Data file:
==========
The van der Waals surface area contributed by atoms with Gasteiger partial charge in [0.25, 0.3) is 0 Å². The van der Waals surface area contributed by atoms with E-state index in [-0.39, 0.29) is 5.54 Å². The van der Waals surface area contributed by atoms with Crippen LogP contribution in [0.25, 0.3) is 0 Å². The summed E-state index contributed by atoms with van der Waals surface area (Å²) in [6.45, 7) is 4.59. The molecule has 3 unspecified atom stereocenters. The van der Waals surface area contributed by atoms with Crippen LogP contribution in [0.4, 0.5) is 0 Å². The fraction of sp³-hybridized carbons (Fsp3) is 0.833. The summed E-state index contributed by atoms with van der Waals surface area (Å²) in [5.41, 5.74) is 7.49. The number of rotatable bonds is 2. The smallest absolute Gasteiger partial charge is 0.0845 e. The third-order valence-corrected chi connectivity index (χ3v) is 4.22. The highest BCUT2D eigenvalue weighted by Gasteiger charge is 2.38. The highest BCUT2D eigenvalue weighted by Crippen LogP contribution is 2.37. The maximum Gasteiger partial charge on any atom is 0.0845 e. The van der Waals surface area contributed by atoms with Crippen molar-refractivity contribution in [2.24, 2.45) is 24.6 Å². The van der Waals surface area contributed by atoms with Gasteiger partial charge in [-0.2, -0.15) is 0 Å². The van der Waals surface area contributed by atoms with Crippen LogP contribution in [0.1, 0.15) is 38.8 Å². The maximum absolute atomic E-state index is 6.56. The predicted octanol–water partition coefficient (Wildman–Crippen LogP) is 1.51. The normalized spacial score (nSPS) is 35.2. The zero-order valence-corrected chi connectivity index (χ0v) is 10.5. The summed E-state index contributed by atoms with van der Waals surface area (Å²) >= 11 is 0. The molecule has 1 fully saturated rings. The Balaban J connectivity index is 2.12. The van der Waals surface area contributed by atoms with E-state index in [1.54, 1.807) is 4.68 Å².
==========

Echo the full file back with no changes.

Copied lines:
The van der Waals surface area contributed by atoms with Gasteiger partial charge in [0.25, 0.3) is 0 Å². The van der Waals surface area contributed by atoms with E-state index in [-0.39, 0.29) is 5.54 Å². The van der Waals surface area contributed by atoms with Crippen LogP contribution in [0.25, 0.3) is 0 Å². The summed E-state index contributed by atoms with van der Waals surface area (Å²) in [6.45, 7) is 4.59. The molecule has 3 unspecified atom stereocenters. The van der Waals surface area contributed by atoms with Crippen LogP contribution in [0.4, 0.5) is 0 Å². The fraction of sp³-hybridized carbons (Fsp3) is 0.833. The summed E-state index contributed by atoms with van der Waals surface area (Å²) in [5.41, 5.74) is 7.49. The number of rotatable bonds is 2. The smallest absolute Gasteiger partial charge is 0.0845 e. The third-order valence-corrected chi connectivity index (χ3v) is 4.22. The highest BCUT2D eigenvalue weighted by Gasteiger charge is 2.38. The highest BCUT2D eigenvalue weighted by Crippen LogP contribution is 2.37. The maximum Gasteiger partial charge on any atom is 0.0845 e. The van der Waals surface area contributed by atoms with Crippen molar-refractivity contribution in [2.24, 2.45) is 24.6 Å². The van der Waals surface area contributed by atoms with Gasteiger partial charge in [-0.2, -0.15) is 0 Å². The van der Waals surface area contributed by atoms with Crippen LogP contribution in [0.1, 0.15) is 38.8 Å². The maximum absolute atomic E-state index is 6.56. The predicted octanol–water partition coefficient (Wildman–Crippen LogP) is 1.51. The normalized spacial score (nSPS) is 35.2. The zero-order valence-corrected chi connectivity index (χ0v) is 10.5. The summed E-state index contributed by atoms with van der Waals surface area (Å²) >= 11 is 0. The molecule has 1 fully saturated rings. The Balaban J connectivity index is 2.12. The van der Waals surface area contributed by atoms with E-state index in [1.54, 1.807) is 4.68 Å².